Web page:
May 18, 2009
Sunday's speech and the reaction of the Notre Dame community, and Catholics and others worldwide, will be the subject of much comment in the coming days. Some quick thoughts and first impressions:
Without doubt, Obama was eloquent, charming, and seemingly at ease. He had the advantage (a faculty and administration behind him, and the media framing it as the man of reason versus the rabble in the street, with, obligingly, Randall Terry performing that role as if on cue), and he seemed once again to know it. The students, who prepare for this day with years of labor and the love (and labor and cash) of their families behind them, were respectful and, as students tend to be around our rock-star President, wowed by his skill with words, his symbolic meaning in transcending our historic racial divide, and his graceful humor.
As for his speech, it was un-Barackesque in one sense - he came down from Olympus, where pay grades are seldom referred to at all, and made it plain that on the issue of human life, he does in fact disagree with those who stand for its sanctity. But he was Barackesque in striving to minimize those differences, in implying that there is "demonization" of opponents afoot (not from him, of course, just unnamed others), and suggesting that, to borrow an irritating catchphrase from a recent era in U.S. Catholic politics, he is all about "dialogue" with those who disagree with him.
There is the rub. Obama is a man of many mellifluous words, but he is also a man of many unambiguous actions, and every action he has taken to date has been a forthright dismantling of the culture of life and the wall of separation that has existed between taxpayers and abortion. A complete list would include all of his key personnel in White House domestic policy, HHS, State and the Justice Department. His policy enactments include rescinding the Mexico City policy that kept the international abortion industry out of the federal Treasury, rescinding the Bush conscience regulations designed to protect medical and health research personnel from having to participate in or facilitate abortion, eliminating all but a smidgeon of abstinence funding for the pregnancy centers that deal directly with women in need, lifting the ban on the use of District of Columbia funds to pay for abortion in his proposed budget, providing federal funding for experiments that rely on killing embryonic humans in fertility clients, and sending Planned Parenthood an additional $10 million federal love note, matching what they spent to elect him last year.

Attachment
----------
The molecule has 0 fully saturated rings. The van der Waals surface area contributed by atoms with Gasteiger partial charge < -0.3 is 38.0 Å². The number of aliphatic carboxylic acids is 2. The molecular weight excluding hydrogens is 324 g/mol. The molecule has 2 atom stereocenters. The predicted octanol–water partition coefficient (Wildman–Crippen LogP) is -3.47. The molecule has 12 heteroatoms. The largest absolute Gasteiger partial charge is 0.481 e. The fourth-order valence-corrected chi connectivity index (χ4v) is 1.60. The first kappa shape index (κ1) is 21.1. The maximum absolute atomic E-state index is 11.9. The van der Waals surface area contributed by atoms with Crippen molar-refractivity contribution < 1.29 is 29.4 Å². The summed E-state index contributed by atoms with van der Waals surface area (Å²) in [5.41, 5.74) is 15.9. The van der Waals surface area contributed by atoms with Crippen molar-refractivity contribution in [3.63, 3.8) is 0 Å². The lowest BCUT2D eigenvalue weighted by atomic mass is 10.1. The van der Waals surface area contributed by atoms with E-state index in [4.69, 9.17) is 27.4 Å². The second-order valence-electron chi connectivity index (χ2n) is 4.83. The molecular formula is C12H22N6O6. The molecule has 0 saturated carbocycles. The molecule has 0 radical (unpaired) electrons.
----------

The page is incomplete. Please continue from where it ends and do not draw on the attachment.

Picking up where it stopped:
The President's efforts to spur "dialogue" involve a low-level White House meeting where groups -- including, for the record, FRC -- are asked to come in and help craft a plan to "reduce the need for abortion." To be credible, that plan would have to begin with reversing every decision Obama has made on abortion to date. But note the phraseology, which suggests a fundamental disagreement. Who speaks of a "need for child abuse"? Or a need for white collar crime? Or a need for bribery of public officials? If there is a need for something, just how wrong is it? Planned Parenthood and its allies secured this language in the Democratic Platform last year because they did not want any suggestion from their party that the act of abortion is a moral wrong. But if it is not a moral wrong, then it is hardly something that needs to be reduced, particularly if, as Planned Parenthood insists, it is physically safe and negligible in its mental health implications.
President Obama and his administration have extraordinary message discipline when it comes to these matters. That discipline will be on display again soon in the health care debate when the Democrats on the Hill insist that they are deferring that question to some other body (likely an HHS commission that will likewise pronounce itself for "dialogue") for resolution. Is there any chance that an Obama-endorsed, government-financed health plan will exclude abortion and taxpayer participation in it? As a state legislator, Obama stood out as a man so concerned about protecting abortion in all circumstances that he led opposed laws to provide care for infants who survive the procedure.
Yesterday Notre Dame gave a high honor to such a man. He spoke eloquently. But the Jesuit fathers who taught me in high school and even a few of the Holy Cross priests who taught me at Notre Dame impressed on me to pay attention to what men do, not just what they say. They cited the Good Book on knowing people by their fruits. With Obama, that begins with what is being done to the fruit of the womb.